Applying to the Anita B scholarship and attending the Grace Hopper Celebration of 2018 have been two of the best decisions I could have made as an eager college student looking for opportunities. As an undergraduate and first-timer to GHC I have realized how much I have been missing by not knowing about this event earlier in my technical career path. There are just so many reasons to go to this awe-inspiring event.

Microsoft civic tech fellow Vanessa Ortiz (right) at Grace Hopper Conference.
Microsoft civic tech fellow Vanessa Ortiz (right) at Grace Hopper Conference.

Here are some worthy reasons:

  • The Career Fair is perhaps one of the biggest reasons to attend GHC! As a soon-to-be graduating student, getting exposed to almost 100 available internship and job opportunities is a dream. Running in to that career fair was like waking up Christmas morning and running to see what gifts were for me. The GHC career fair truly opened me up to other potential positions I never knew existed. Organizations arrive to this event to specifically find technical talent.
  • Become Part of a Tech Community! GHC is the perfect event to learn about technologies like artificial intelligence, machine learning, blockchain, data science and even entrepreneur-related topics. By attending the many session formats, you have the opportunity to truly network and learn how to get involved in intermediate and/or advanced level tech activities in your area. Also, it’s great to know that many of the attending companies and startups that are at these sessions want to learn how to build inclusive cultures and that includes people of all unique backgrounds and levels in their technical careers. This creates a window of opportunity for you to ask questions and learn how to become more involved.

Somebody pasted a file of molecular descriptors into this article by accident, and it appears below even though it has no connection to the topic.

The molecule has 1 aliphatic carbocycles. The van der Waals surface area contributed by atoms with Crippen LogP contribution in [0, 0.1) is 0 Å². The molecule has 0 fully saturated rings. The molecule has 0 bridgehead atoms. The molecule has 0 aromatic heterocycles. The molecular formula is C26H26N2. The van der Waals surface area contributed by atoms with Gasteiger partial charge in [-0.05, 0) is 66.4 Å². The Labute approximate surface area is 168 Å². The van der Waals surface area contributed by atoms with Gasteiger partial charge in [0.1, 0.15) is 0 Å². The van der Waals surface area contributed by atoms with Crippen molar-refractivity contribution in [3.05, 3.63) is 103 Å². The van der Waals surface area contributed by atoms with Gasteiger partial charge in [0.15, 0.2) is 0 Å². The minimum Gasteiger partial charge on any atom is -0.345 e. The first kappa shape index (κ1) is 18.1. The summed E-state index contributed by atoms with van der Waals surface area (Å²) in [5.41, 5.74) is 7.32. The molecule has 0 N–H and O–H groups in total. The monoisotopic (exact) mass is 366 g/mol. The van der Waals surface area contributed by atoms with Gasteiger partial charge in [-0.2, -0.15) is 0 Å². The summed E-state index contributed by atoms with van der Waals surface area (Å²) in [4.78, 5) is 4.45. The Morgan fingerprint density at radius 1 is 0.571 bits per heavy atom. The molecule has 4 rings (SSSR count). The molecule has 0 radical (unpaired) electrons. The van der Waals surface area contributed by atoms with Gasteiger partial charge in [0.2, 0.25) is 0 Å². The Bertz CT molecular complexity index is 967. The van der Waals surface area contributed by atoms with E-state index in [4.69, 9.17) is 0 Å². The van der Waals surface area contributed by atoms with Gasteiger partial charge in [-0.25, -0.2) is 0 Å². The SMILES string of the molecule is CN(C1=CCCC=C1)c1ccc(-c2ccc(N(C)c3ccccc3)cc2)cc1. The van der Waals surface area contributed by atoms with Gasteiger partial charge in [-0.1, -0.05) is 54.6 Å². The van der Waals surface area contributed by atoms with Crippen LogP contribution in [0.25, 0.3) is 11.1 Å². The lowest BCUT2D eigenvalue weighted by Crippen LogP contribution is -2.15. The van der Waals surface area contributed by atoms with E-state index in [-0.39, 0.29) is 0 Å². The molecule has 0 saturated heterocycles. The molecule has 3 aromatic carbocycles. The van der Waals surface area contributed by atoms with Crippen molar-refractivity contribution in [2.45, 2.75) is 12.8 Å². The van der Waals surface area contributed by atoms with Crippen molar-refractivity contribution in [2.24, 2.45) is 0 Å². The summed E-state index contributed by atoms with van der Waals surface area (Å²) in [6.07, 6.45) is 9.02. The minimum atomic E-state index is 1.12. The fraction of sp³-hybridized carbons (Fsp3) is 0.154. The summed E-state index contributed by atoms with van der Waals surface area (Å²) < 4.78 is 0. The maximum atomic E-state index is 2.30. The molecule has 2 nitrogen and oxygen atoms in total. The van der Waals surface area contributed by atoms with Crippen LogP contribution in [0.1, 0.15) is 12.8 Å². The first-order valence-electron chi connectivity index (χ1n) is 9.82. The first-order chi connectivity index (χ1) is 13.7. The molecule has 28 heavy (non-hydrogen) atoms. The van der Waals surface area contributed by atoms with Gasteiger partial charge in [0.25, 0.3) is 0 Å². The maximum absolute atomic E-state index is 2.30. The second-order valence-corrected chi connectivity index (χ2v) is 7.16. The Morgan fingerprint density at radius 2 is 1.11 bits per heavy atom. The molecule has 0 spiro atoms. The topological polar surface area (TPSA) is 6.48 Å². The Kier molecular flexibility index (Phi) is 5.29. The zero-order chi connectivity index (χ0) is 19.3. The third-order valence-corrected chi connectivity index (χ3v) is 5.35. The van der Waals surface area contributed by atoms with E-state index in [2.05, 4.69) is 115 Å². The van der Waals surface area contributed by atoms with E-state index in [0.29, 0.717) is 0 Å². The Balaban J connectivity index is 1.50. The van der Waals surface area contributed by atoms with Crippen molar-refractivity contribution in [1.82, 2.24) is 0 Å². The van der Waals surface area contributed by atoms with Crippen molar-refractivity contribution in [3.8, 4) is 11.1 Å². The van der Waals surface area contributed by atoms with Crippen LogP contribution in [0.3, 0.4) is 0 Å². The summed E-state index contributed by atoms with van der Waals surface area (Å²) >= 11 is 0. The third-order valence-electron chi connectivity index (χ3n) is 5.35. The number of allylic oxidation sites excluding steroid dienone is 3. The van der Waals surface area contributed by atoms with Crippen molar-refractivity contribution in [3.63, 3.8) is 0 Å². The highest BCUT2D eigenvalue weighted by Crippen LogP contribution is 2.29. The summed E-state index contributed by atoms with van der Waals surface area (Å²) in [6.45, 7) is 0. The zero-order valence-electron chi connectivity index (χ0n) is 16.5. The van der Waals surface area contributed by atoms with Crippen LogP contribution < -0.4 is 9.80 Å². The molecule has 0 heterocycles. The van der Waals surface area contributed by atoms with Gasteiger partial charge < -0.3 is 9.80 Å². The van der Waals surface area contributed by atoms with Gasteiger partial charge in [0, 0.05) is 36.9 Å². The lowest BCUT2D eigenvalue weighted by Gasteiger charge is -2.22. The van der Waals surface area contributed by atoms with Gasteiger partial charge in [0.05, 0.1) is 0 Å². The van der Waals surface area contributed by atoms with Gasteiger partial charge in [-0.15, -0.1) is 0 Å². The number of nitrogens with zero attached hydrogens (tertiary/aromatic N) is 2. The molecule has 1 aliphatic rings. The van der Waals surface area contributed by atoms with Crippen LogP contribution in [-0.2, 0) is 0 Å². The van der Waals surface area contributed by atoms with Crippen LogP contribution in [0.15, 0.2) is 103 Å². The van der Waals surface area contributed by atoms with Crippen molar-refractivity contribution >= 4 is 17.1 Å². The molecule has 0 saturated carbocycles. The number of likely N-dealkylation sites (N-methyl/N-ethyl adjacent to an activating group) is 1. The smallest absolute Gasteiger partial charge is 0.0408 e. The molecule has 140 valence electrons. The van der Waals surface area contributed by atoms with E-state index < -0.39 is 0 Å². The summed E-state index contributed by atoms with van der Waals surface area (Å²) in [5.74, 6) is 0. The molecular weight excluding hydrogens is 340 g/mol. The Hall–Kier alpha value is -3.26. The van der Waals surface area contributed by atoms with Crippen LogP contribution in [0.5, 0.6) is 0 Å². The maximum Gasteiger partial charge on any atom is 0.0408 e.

• Parties! Not only do you get to hustle for developing your technical career path, but you also get to enjoy yourself in the location of GHC (this year the event was in Houston)! As an attendee, you can get invited to exclusive events through the companies you connect with throughout the event or just simply through friends. Imagine these experiences all while creating friendships with professionals and other students from around the world.

One last huge takeaway from this event, aside from taking advantage of the incredible exposure of opportunities at GHC, is to understand how much we’ve been shown through the many inspirational speakers to never underestimate the potential we all have. “Being underestimated was the best thing that happened to me. I am coming for you Elon, I’m coming!”  Jessica Matthews proclaimed. Not only did a huge smile appear on my face from ear to ear after hearing Jessica say that, but the uproar from the empowered GHC 18 audience gave me goosebumps! One last thing: don’t be the one to stop yourself from your own greatness—leave your fear aside. The Grace Hopper Celebration is the event to not miss out on.

**Here are some more of the other very inspirational speakers: Justine Cassell, Associate Dean of Technology Strategy and Impact, Padmasree Warrior, CEO & Chief Development Officer of NIO U.S, and Sophia Dominguez, CEO and Co-founder, SVRF.